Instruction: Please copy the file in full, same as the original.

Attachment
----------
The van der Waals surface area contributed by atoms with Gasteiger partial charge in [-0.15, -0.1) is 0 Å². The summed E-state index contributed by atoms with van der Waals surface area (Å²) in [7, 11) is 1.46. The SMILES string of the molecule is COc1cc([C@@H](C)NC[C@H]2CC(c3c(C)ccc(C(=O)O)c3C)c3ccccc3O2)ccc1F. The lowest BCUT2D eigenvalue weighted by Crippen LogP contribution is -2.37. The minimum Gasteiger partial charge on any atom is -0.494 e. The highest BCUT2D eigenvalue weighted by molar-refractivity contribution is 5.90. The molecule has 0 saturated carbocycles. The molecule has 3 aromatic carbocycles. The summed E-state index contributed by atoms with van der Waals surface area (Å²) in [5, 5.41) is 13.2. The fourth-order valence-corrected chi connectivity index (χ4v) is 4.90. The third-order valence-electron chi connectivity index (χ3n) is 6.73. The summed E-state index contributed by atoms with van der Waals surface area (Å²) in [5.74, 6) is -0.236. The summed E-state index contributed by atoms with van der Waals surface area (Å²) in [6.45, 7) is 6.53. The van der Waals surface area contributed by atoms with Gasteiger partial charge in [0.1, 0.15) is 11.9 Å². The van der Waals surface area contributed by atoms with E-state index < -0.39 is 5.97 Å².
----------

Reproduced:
The van der Waals surface area contributed by atoms with Gasteiger partial charge in [-0.15, -0.1) is 0 Å². The summed E-state index contributed by atoms with van der Waals surface area (Å²) in [7, 11) is 1.46. The SMILES string of the molecule is COc1cc([C@@H](C)NC[C@H]2CC(c3c(C)ccc(C(=O)O)c3C)c3ccccc3O2)ccc1F. The lowest BCUT2D eigenvalue weighted by Crippen LogP contribution is -2.37. The minimum Gasteiger partial charge on any atom is -0.494 e. The highest BCUT2D eigenvalue weighted by molar-refractivity contribution is 5.90. The molecule has 0 saturated carbocycles. The molecule has 3 aromatic carbocycles. The summed E-state index contributed by atoms with van der Waals surface area (Å²) in [5, 5.41) is 13.2. The fourth-order valence-corrected chi connectivity index (χ4v) is 4.90. The third-order valence-electron chi connectivity index (χ3n) is 6.73. The summed E-state index contributed by atoms with van der Waals surface area (Å²) in [5.74, 6) is -0.236. The summed E-state index contributed by atoms with van der Waals surface area (Å²) in [6.45, 7) is 6.53. The van der Waals surface area contributed by atoms with Gasteiger partial charge in [0.1, 0.15) is 11.9 Å². The van der Waals surface area contributed by atoms with E-state index < -0.39 is 5.97 Å².